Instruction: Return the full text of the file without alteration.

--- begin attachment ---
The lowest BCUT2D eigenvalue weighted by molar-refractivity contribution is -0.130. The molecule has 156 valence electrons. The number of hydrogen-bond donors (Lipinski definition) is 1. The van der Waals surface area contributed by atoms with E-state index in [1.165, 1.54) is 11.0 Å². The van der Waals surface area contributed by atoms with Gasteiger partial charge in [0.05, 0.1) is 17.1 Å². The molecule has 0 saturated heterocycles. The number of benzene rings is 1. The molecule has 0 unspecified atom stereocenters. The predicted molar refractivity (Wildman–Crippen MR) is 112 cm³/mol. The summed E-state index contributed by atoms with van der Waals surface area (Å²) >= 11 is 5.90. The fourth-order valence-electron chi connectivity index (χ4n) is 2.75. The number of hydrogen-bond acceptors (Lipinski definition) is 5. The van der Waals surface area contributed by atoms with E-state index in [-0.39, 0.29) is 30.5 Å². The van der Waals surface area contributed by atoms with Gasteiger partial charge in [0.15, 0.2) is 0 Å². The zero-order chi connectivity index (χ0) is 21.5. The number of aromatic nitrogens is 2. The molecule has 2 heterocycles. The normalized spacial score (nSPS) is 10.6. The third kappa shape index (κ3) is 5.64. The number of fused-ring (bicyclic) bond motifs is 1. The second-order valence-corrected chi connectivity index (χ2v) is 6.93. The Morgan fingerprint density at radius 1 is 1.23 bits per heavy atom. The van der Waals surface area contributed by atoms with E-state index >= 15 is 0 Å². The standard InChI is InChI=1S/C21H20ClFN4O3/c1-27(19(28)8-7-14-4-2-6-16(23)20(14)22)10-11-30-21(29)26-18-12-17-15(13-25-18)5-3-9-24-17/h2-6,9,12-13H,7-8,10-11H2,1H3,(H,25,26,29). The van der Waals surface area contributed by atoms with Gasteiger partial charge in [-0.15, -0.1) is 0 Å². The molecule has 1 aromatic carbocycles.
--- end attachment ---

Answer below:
The lowest BCUT2D eigenvalue weighted by molar-refractivity contribution is -0.130. The molecule has 156 valence electrons. The number of hydrogen-bond donors (Lipinski definition) is 1. The van der Waals surface area contributed by atoms with E-state index in [1.165, 1.54) is 11.0 Å². The van der Waals surface area contributed by atoms with Gasteiger partial charge in [0.05, 0.1) is 17.1 Å². The molecule has 0 saturated heterocycles. The number of benzene rings is 1. The molecule has 0 unspecified atom stereocenters. The predicted molar refractivity (Wildman–Crippen MR) is 112 cm³/mol. The summed E-state index contributed by atoms with van der Waals surface area (Å²) >= 11 is 5.90. The fourth-order valence-electron chi connectivity index (χ4n) is 2.75. The number of hydrogen-bond acceptors (Lipinski definition) is 5. The van der Waals surface area contributed by atoms with E-state index in [-0.39, 0.29) is 30.5 Å². The van der Waals surface area contributed by atoms with Gasteiger partial charge in [0.15, 0.2) is 0 Å². The zero-order chi connectivity index (χ0) is 21.5. The number of aromatic nitrogens is 2. The molecule has 2 heterocycles. The normalized spacial score (nSPS) is 10.6. The third kappa shape index (κ3) is 5.64. The number of fused-ring (bicyclic) bond motifs is 1. The second-order valence-corrected chi connectivity index (χ2v) is 6.93. The Morgan fingerprint density at radius 1 is 1.23 bits per heavy atom. The van der Waals surface area contributed by atoms with E-state index >= 15 is 0 Å². The standard InChI is InChI=1S/C21H20ClFN4O3/c1-27(19(28)8-7-14-4-2-6-16(23)20(14)22)10-11-30-21(29)26-18-12-17-15(13-25-18)5-3-9-24-17/h2-6,9,12-13H,7-8,10-11H2,1H3,(H,25,26,29). The van der Waals surface area contributed by atoms with Gasteiger partial charge in [-0.15, -0.1) is 0 Å². The molecule has 1 aromatic carbocycles.